SYRIA - An instance of history somewhat repeating itself: Among those who may be reading this who share my vivid memory of President John F. Kennedy threatening, and seriously meaning, possible confrontation with Russia during the Cuban missile crisis in October, 1962, we know Russian Premier Nikita Khrushchev blinked. That blink possibly averted the beginning of World War Three. As I scribe this, it's been only three hours since it was announced Syria's President Assad has essentially blinked, too. He has apparently accepted the proposal of Russian President Vladimir Putin to have international supervision, control and eventual destruction of Syria's chemical weapons. What a web has been woven, proving truth is definitely stranger than fiction. I think President Obama's strong belief and desire to punish Syria militarily for that country's heinous, murderous acts against its own citizens created a global wake-up call to avoid a situation that also could possibly have ignited World War Three, thanks to a Russian President's workable and acceptable suggested peaceful resolution of the problem. A Russian President creating a suggestion to avoid confrontation and settle matters peacefully? Bob Dylan's lyrics, "The times they are a changin'" come to my mind. It also comes to my mind having cooler heads having had the time to prevail, thanks, in my opinion, to President Obama's decision to not order military strikes on Syria without first consulting and involving Congress, certainly illustrated timing is everything. Thawing a near repeat of Cold War relations, or much worse, is certainly better than living with constant tension and fear. 9/11 is certainly a date we all remember wretchedly. Without sounding like Pollyanna, perhaps today, 9/10 will be remembered happily, as the day the world stepped back once again from the brink of a possible World War.
DIANA NYAD: Finally, a real story about a real heroine, even though eight days after her historic swim, she's today being challenged about the veracity of her achievement by others in the swimming world. Ms. Nyad's amazing swimming victory over the Strait of Cuba's jellyfish, sting rays and sharks, completing the 110-mile swim from Havana to Key West as the first person to ever achieve such a gargantuan feat without a shark cage, was inspiring in so many, many ways. Her admonition to "Never, ever, give up", upon stepping ashore at Key West, followed by additionally articulate and inspiring comments was proof-positive that age is only a number, but human spirit and accomplishment against seemingly-impossible odds, is ageless. I could watch her read the phone book and be perpetually inspired. Brava, brava, brava to her for possibly motivating anyone who thinks they "can't", realize they "can", and should. (In my opinion, even if the questions being raised today by other swimmers are found to be valid, Ms. Nyad should still be applauded for adding even a modicum of inspiration to anyone who says they "can't".)
Thanks, as always, for taking the time to read my geezer thoughts.
Next time: Eydie Gorme and Delmer Daves.
This past Monday, August 5th was, for me, birthday number 76. Most wishes of which I was the recipient good-naturedly mentioned having 76 trombones lead a birthday parade. Some stated, "THAT'S the spirit!", and so forth. For me, it resulted in a mix of melancholy and elation. The melancholy comes from knowing there are fewer years left at this end of the spectrum and the elation knowing I've made it this far, better than the alternative (most of the time, but in my opinion, not always.)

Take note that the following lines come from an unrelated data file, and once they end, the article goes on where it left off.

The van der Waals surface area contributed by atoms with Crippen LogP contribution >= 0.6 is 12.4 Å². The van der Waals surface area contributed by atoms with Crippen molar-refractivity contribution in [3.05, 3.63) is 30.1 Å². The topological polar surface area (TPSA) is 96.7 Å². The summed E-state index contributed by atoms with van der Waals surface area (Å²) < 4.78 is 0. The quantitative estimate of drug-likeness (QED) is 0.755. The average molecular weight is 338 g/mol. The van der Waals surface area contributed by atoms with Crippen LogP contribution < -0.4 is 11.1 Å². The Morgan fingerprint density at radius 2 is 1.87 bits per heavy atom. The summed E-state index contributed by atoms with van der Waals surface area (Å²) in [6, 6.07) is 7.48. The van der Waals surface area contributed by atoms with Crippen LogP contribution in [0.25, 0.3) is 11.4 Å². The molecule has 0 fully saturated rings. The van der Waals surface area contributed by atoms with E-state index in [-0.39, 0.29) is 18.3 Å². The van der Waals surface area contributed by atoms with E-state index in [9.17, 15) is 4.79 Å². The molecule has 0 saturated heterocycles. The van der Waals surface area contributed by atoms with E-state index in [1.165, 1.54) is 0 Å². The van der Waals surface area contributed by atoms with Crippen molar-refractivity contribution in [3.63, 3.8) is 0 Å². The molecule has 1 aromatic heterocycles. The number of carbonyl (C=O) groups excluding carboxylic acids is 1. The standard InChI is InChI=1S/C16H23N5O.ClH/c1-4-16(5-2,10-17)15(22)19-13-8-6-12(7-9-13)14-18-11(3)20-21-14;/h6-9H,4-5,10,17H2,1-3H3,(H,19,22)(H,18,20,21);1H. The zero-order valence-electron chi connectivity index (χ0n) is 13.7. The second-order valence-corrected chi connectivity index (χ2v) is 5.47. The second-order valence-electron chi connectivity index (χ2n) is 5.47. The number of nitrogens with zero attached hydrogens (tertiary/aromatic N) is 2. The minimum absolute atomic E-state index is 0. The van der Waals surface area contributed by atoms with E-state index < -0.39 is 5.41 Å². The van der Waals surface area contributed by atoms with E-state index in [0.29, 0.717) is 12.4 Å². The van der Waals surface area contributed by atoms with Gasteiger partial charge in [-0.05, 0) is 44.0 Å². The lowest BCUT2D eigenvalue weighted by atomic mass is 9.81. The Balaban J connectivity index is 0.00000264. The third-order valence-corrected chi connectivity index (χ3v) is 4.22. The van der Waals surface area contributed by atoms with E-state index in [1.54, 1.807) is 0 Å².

One of the brighter notes for me occurred the day before my Monday birthday, last Sunday morning, while watching FACE THE NATION'S last half-hour, thanks to host Bob Schieffer's closing reminiscent remarks, which I'll address in the next paragraph. But first, some background: During my D.C. television weathercasting days (1974-77), Bob Schieffer's wife, who was then a grade school teacher, called me at WJLA-TV (the ABC affiliate for which I was working) to invite me to present a weather talk to one of her classes. I was delighted and honored to accept, and made the presentation. I didn't meet Bob until years later, and he was as charming and "real" as he's appeared for so many years on the un-blinking eye network.
Last Sunday, Bob's closing remarks resonated strongly and delightfully, reminding me that a person whose age I share (Bob was born four months before I was) expounded memories similar to what I've had the privilege to chronicle in this space for the past several months, to wit: Bob noted the passing of actor Michael Ansara a few days ago. Ansara was one of STAR TREK's primary actors and married in "real life" to actress Barbara Eden of I DREAM OF JEANNIE fame. Bob related what was significant to him, both personally and professionally, Ansara and Eden were the first two celebrities Bob ever interviewed. The interview took place at a small Fort Worth, TX, radio station where Bob began his broadcasting career. Bob said he had to lug a heavy tape recorder up several flights of stairs to do the interview. He also said he thinks neither Ansara nor Eden would ever have remembered that interview, but because of Michael's passing, Bob thought it appropriate to share that memory with his audience, and which was delivered in his characteristically-humble manner. It struck a very responsive chord with yours truly, because what I write in this space frequently deals with those sorts of memories. It also jogged my thinking to realizing the longer we live, the more profoundly those, or any, memories really enrich our lives. They bring a lot of smiles, inward and outward. Thanks to Bob and his closing remarks for making the next day a happier, if not more reflective, 76th birthday for me.
Thanks, as always, for taking the time to read my geezer thoughts. Additional recent minor surgery has precluded my resuming STAR TRIBUNE webcasts (A SENIOR MOMENT), but will hope to return to that screen in the near future. Happy August!